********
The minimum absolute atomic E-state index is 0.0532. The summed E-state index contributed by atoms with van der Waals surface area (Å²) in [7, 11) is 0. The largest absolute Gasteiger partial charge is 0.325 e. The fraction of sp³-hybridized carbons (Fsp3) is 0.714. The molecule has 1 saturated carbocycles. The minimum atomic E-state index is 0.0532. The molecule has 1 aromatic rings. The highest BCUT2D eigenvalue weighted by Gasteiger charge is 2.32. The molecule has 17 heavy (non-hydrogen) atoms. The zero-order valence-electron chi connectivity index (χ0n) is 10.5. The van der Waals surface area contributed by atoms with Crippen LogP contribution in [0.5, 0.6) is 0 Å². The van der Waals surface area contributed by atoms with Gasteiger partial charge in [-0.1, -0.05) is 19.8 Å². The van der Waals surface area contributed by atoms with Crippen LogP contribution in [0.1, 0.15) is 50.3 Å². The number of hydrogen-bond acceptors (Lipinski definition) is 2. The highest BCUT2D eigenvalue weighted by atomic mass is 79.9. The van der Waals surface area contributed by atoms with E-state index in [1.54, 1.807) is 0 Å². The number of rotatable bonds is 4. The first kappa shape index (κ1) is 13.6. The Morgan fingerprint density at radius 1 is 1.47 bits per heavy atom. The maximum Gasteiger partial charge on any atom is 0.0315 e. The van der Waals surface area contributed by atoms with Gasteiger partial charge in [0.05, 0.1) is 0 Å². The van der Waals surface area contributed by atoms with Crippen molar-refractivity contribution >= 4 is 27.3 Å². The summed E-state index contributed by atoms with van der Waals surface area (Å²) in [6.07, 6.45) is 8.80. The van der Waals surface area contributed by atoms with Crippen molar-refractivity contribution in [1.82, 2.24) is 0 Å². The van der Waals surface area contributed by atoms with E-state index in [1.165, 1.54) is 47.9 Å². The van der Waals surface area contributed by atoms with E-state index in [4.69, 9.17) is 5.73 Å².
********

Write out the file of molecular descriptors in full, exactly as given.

The minimum absolute atomic E-state index is 0.0532. The summed E-state index contributed by atoms with van der Waals surface area (Å²) in [7, 11) is 0. The largest absolute Gasteiger partial charge is 0.325 e. The fraction of sp³-hybridized carbons (Fsp3) is 0.714. The molecule has 1 saturated carbocycles. The minimum atomic E-state index is 0.0532. The molecule has 1 aromatic rings. The highest BCUT2D eigenvalue weighted by Gasteiger charge is 2.32. The molecule has 17 heavy (non-hydrogen) atoms. The zero-order valence-electron chi connectivity index (χ0n) is 10.5. The van der Waals surface area contributed by atoms with Crippen LogP contribution in [0.5, 0.6) is 0 Å². The van der Waals surface area contributed by atoms with Gasteiger partial charge in [-0.1, -0.05) is 19.8 Å². The van der Waals surface area contributed by atoms with Crippen LogP contribution in [0.1, 0.15) is 50.3 Å². The number of hydrogen-bond acceptors (Lipinski definition) is 2. The highest BCUT2D eigenvalue weighted by atomic mass is 79.9. The van der Waals surface area contributed by atoms with E-state index in [1.54, 1.807) is 0 Å². The number of rotatable bonds is 4. The first kappa shape index (κ1) is 13.6. The Morgan fingerprint density at radius 1 is 1.47 bits per heavy atom. The maximum Gasteiger partial charge on any atom is 0.0315 e. The van der Waals surface area contributed by atoms with Gasteiger partial charge in [0.05, 0.1) is 0 Å². The van der Waals surface area contributed by atoms with Crippen molar-refractivity contribution >= 4 is 27.3 Å². The summed E-state index contributed by atoms with van der Waals surface area (Å²) in [6.07, 6.45) is 8.80. The van der Waals surface area contributed by atoms with Crippen molar-refractivity contribution in [1.82, 2.24) is 0 Å². The van der Waals surface area contributed by atoms with E-state index in [1.165, 1.54) is 47.9 Å². The van der Waals surface area contributed by atoms with E-state index in [4.69, 9.17) is 5.73 Å².